The Best Dim Sum Restaurants in Los Angeles

Dim sum at King Hua | Photo by Tony Chen

The Cantonese style of food known as dim sum - bite-sized or individual portions of food, typically served in steamer baskets or small plates - is a breakfast and brunch experience enjoyed around the world. Dim sum is associated with the ancient Silk Road tradition of yum cha (“drink tea”), so when friends and family go to a Chinese restaurant for dim sum it’s referred to as yum cha. Los Angeles, the gateway to Asia-Pacific travelers and the home of the second largest Chinese-American population, offers plentiful dim sum options. From historic Chinatown in Downtown Los Angeles to the Chinese enclaves of the San Gabriel Valley, read on for some of the best dim sum restaurants in the L.A. area.

Cocktail buns at Capital BBQ & Dim Sum Express | Photo by Tony Chen

Capital BBQ & Dim Sum Express

There are several take-out dim sum restaurants in the San Gabriel Valley, and Capital Express is the best choice for those on the go. With take-out dim sum, steer towards the affordable baked or fried dishes. The baked char siu kreplachs are flaky and satisfying, while the cocktail buns are great for all ages and levels of expertise. One dish here stands out: the chicken feet is spicy and fun to eat.

Dim sum at CBS Seafood Restaurant | Photo by Tony Chen

CBS Seafood Restaurant

CBS Seafood Restaurant has the most easily accessed “phoenix claw” (steamed marinated chicken feet) west of the San Gabriel Valley. The gelatinous chicken skin literally falls off the bone, requiring one giant slurp to separate cleanly from the foot bone. For the price, the baked char siu buns offer plentiful filling that isn’t too sweet. CBS conveniently has a separate deli that caters specifically for to-go orders. Just stay away from things sitting openly in steamers like har gao and siu mai, and instead go with the chicken sticky rice and baked polo bun.

Crispy Skin Suckling Pig à l’Elite Restaurant | Photo de Tony Chen

Elite Restaurant

If you like baked char siu buns, Elite is your place. Everything else on the menu seems also just a little bit better than the competition. The har gow is just bigger than anywhere else; the char siu bun carries an additional coconut scent. For a splurge, go for the perfectly roasted, Crispy Skin Suckling Pig. The wait, much like at NBC and Lunasia, can be quite long, and no reservations are accepted. However, the waitstaff seems to understand the gauntlet that is their door policy, and compensates by being generally amicable and expeditious.

Dim sum at King Hua | Photo by Tony Chen

King Hua

King Hua restaurant seats 400, but the scene is more convivial than harried. The translucent, Chiu Chow-style “steamed dumpling with pork peanut and vegetables” is delightful, the baked milk buns and the XO-style tripe are both tasty and satisfying despite being polar opposites. The menu here is extremely diverse, carrying nearly every known dim sum dish in America. This is one of the best in dim sum price-to-performance ratios, especially after factoring in the typically short wait.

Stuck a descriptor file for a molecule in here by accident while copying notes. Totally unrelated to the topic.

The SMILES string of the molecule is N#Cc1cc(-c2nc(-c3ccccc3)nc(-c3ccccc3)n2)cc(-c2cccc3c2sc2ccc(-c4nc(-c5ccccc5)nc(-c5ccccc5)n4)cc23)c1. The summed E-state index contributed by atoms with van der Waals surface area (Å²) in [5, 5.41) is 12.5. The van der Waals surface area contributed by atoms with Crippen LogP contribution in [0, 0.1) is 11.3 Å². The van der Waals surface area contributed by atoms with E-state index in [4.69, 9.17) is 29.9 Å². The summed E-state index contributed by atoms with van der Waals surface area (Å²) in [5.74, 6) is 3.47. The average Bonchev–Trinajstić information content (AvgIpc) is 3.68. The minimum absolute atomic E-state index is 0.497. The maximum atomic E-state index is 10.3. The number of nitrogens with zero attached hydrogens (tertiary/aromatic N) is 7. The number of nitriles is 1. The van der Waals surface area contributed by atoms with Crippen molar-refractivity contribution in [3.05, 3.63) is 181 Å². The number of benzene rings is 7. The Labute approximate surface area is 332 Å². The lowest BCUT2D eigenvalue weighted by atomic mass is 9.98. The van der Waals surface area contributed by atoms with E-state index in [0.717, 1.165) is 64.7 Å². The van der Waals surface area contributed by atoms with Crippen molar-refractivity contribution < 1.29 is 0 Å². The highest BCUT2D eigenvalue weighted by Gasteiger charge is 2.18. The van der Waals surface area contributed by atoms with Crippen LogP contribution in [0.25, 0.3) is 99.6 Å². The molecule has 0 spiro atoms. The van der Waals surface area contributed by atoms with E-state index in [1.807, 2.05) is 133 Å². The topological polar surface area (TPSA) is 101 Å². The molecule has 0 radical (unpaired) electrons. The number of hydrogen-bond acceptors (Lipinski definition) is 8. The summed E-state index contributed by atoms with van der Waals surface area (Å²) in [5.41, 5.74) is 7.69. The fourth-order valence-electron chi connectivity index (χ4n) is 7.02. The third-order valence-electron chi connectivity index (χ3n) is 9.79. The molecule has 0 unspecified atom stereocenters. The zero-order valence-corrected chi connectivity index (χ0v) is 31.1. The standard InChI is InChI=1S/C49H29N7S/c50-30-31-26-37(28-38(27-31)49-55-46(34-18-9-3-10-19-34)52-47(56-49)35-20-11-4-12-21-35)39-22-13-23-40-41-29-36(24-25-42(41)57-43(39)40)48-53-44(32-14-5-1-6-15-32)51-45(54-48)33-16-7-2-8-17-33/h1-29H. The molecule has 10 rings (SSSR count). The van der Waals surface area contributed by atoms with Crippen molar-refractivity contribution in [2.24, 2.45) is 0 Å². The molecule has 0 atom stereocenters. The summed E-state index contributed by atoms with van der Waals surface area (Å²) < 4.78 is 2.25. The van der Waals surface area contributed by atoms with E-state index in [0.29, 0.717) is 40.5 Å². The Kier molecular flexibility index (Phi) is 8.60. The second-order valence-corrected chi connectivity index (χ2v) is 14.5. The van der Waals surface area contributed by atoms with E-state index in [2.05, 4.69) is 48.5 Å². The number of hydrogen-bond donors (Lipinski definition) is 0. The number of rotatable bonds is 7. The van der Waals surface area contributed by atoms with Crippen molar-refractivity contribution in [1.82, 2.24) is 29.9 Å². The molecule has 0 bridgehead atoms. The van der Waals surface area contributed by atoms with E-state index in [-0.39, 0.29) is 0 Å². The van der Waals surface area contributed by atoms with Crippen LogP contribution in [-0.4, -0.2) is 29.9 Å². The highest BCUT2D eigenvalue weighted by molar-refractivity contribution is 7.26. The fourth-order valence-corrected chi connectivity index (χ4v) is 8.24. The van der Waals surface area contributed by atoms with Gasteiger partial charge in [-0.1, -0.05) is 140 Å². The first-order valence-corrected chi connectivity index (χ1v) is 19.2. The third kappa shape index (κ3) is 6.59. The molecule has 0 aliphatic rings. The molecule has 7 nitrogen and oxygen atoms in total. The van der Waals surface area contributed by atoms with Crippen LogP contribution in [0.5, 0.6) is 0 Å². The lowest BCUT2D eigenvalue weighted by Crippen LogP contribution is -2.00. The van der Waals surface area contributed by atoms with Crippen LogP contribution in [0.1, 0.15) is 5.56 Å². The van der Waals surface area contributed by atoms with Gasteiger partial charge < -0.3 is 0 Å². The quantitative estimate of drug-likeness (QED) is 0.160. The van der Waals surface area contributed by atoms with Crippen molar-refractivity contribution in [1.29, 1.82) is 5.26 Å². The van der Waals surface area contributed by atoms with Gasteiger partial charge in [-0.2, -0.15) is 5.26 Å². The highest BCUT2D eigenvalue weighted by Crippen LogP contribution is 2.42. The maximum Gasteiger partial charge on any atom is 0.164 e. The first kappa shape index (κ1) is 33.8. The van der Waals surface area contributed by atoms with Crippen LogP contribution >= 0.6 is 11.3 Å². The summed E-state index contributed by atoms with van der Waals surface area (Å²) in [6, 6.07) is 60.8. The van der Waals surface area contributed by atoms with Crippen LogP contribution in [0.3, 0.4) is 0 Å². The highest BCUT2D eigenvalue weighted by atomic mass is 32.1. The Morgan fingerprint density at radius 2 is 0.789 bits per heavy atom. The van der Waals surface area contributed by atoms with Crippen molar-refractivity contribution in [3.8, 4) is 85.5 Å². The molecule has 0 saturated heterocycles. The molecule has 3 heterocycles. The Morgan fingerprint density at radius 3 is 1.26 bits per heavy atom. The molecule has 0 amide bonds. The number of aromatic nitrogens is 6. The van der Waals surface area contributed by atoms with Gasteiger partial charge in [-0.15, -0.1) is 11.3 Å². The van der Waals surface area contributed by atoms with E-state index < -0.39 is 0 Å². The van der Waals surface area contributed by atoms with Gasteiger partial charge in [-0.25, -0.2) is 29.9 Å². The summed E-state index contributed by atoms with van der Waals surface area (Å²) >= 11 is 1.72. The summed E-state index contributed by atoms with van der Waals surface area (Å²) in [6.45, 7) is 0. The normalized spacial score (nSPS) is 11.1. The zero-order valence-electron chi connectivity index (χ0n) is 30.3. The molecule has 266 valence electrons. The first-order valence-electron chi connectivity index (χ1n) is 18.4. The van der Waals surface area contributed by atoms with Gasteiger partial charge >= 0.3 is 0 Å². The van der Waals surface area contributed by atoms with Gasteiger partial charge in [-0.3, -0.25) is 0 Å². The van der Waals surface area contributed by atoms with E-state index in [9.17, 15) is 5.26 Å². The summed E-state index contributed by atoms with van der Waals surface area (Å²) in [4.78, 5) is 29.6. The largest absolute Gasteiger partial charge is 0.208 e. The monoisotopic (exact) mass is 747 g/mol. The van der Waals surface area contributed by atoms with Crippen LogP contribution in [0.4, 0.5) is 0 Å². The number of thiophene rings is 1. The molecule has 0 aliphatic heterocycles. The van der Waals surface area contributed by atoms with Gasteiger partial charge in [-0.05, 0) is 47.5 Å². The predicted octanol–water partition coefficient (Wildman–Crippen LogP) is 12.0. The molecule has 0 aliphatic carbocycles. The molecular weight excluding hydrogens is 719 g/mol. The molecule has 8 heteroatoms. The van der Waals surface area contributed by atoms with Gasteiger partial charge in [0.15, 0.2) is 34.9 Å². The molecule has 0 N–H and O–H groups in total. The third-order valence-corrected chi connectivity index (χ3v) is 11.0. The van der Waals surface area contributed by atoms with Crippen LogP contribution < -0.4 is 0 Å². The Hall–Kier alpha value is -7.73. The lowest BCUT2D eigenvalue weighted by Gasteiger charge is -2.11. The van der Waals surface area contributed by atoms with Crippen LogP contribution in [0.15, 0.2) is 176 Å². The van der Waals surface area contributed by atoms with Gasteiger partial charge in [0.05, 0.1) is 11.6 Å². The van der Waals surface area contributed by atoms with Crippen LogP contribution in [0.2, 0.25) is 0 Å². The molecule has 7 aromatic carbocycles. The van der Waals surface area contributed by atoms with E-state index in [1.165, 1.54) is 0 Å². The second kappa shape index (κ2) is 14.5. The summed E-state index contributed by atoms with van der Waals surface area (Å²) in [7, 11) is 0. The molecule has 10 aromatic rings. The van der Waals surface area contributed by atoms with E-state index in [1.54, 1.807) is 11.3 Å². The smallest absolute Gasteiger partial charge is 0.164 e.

Turnip cake in XO sauce at Lunasia | Photo by Tony Chen


Lunasia continues to draw posh clientele with its upscale dim sum selection (e.g. there’s abalone in the sticky rice). The fanciful restaurant strives to elevate the dim sum banality into a more curious state, hence it’s a tad pricier than its compatriots. Instead of the plain old turnip cakes, the XO stir-fried turnip cakes may be the best rendition of the dish in the San Gabriel Valley. The egg yolk buns are creamy beyond belief, but always finish with fresh Macau-style egg tarts that are happily flaky, with pretty leopard spots of caramelization. Insider tip: for a party of eight, Lunasia accepts reservations.

Dim sum at NBC Seafood | Photo by Tony Chen

NBC Seafood

NBC Seafood is the king of dim sum carting in L.A., where freshly made-to-order dim sum has become de rigueur. Prices are very affordable, and it’s always fun to shock and awe the senses with a bowl of pork skin and blood jelly immediately upon seating. Standout dishes include the congee, chicken feet, Chinese broccoli in oyster sauce, sticky rice in lotus leaf, and the occasional plate of BBQ duck. Weekday dim sum runs until 3 p.m., but don’t expect a wide selection after 1:30 p.m.

Dim sum at Sea Harbor | Photo by Tony Chen

Sea Harbor

Sea Harbor has received universal praise since opening more than 10 years ago. The fried dumpling with golden sand (#83) packs a fun, savory and sweet molten surprise, and the steamed turnip cake with smoked meats is a great alternative to the typical pan fried rendition. With a 90-item menu, finding well-executed dim sum standards of har gao, siu mai and cheong feng is easy. There are tons of offals as well, from smoked pork hock to tripe, and two styles of chicken feet. Best time to have dim sum here is late weekday afternoon, as the weekend lines run up to two hours, even with more than 200 seats.

Pan-fried pork bun at Shanghai No. 1 | Photo by Tony Chen

Shanghai No 1 Seafood Village

This Shanghainese restaurant’s Northern Chinese inflected dim sum is the first in L.A. to truly popularize the homogenous dim sum style that is now so prevalent outside of Hong Kong. While at Shanghai No. 1, do not simply default to the traditional Cantonese small plates. Aim for juicy Northern Chinese pan-fried pork buns and the soupy small basket baos. On the more traditional side: the deep fried pork taro dumpling is one of the most delicate and plump in the area. Still hungry? Fill up on the stone pot fried rice that every table seems to love. In between slurps of pork jus, take in the surroundings - a bit Beijing opium den and a bit Shanghai nouveau riche.